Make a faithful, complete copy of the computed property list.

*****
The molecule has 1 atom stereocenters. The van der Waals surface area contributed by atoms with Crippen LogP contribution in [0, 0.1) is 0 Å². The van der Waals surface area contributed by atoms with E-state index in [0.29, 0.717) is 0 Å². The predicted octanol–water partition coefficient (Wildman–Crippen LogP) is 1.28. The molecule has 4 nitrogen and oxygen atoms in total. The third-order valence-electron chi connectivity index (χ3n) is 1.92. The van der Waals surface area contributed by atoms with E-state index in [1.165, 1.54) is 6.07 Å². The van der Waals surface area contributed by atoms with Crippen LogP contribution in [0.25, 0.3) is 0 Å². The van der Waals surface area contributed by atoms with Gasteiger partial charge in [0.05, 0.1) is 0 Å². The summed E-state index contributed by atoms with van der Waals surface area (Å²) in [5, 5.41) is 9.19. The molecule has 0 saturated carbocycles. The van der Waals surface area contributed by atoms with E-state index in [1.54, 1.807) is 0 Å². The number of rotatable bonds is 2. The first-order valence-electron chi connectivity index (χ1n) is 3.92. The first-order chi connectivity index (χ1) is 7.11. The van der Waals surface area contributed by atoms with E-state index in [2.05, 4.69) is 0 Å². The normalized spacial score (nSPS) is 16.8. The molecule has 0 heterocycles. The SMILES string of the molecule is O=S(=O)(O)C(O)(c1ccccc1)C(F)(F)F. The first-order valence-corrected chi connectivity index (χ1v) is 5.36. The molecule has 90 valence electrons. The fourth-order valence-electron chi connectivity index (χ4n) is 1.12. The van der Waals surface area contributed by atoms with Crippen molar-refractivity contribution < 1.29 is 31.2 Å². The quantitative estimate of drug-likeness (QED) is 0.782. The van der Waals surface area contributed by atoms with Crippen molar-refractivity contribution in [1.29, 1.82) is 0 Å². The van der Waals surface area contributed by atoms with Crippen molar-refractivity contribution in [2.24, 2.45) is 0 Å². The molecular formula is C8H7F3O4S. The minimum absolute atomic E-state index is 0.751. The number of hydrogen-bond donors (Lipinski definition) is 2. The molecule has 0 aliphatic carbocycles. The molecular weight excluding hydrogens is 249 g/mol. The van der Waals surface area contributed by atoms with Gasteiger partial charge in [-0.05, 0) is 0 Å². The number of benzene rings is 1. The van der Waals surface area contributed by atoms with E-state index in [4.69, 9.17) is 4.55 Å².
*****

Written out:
The molecule has 1 atom stereocenters. The van der Waals surface area contributed by atoms with Crippen LogP contribution in [0, 0.1) is 0 Å². The van der Waals surface area contributed by atoms with E-state index in [0.29, 0.717) is 0 Å². The predicted octanol–water partition coefficient (Wildman–Crippen LogP) is 1.28. The molecule has 4 nitrogen and oxygen atoms in total. The third-order valence-electron chi connectivity index (χ3n) is 1.92. The van der Waals surface area contributed by atoms with E-state index in [1.165, 1.54) is 6.07 Å². The van der Waals surface area contributed by atoms with Crippen LogP contribution in [0.25, 0.3) is 0 Å². The van der Waals surface area contributed by atoms with Gasteiger partial charge in [0.05, 0.1) is 0 Å². The summed E-state index contributed by atoms with van der Waals surface area (Å²) in [5, 5.41) is 9.19. The molecule has 0 saturated carbocycles. The van der Waals surface area contributed by atoms with E-state index in [1.54, 1.807) is 0 Å². The number of rotatable bonds is 2. The first-order valence-electron chi connectivity index (χ1n) is 3.92. The first-order chi connectivity index (χ1) is 7.11. The van der Waals surface area contributed by atoms with E-state index in [2.05, 4.69) is 0 Å². The normalized spacial score (nSPS) is 16.8. The molecule has 0 heterocycles. The SMILES string of the molecule is O=S(=O)(O)C(O)(c1ccccc1)C(F)(F)F. The first-order valence-corrected chi connectivity index (χ1v) is 5.36. The molecule has 90 valence electrons. The fourth-order valence-electron chi connectivity index (χ4n) is 1.12. The van der Waals surface area contributed by atoms with Crippen molar-refractivity contribution < 1.29 is 31.2 Å². The quantitative estimate of drug-likeness (QED) is 0.782. The van der Waals surface area contributed by atoms with Crippen molar-refractivity contribution in [1.29, 1.82) is 0 Å². The van der Waals surface area contributed by atoms with Crippen molar-refractivity contribution in [2.24, 2.45) is 0 Å². The molecular formula is C8H7F3O4S. The minimum absolute atomic E-state index is 0.751. The number of hydrogen-bond donors (Lipinski definition) is 2. The molecule has 0 aliphatic carbocycles. The molecular weight excluding hydrogens is 249 g/mol. The van der Waals surface area contributed by atoms with Gasteiger partial charge in [-0.05, 0) is 0 Å². The number of benzene rings is 1. The van der Waals surface area contributed by atoms with E-state index in [4.69, 9.17) is 4.55 Å².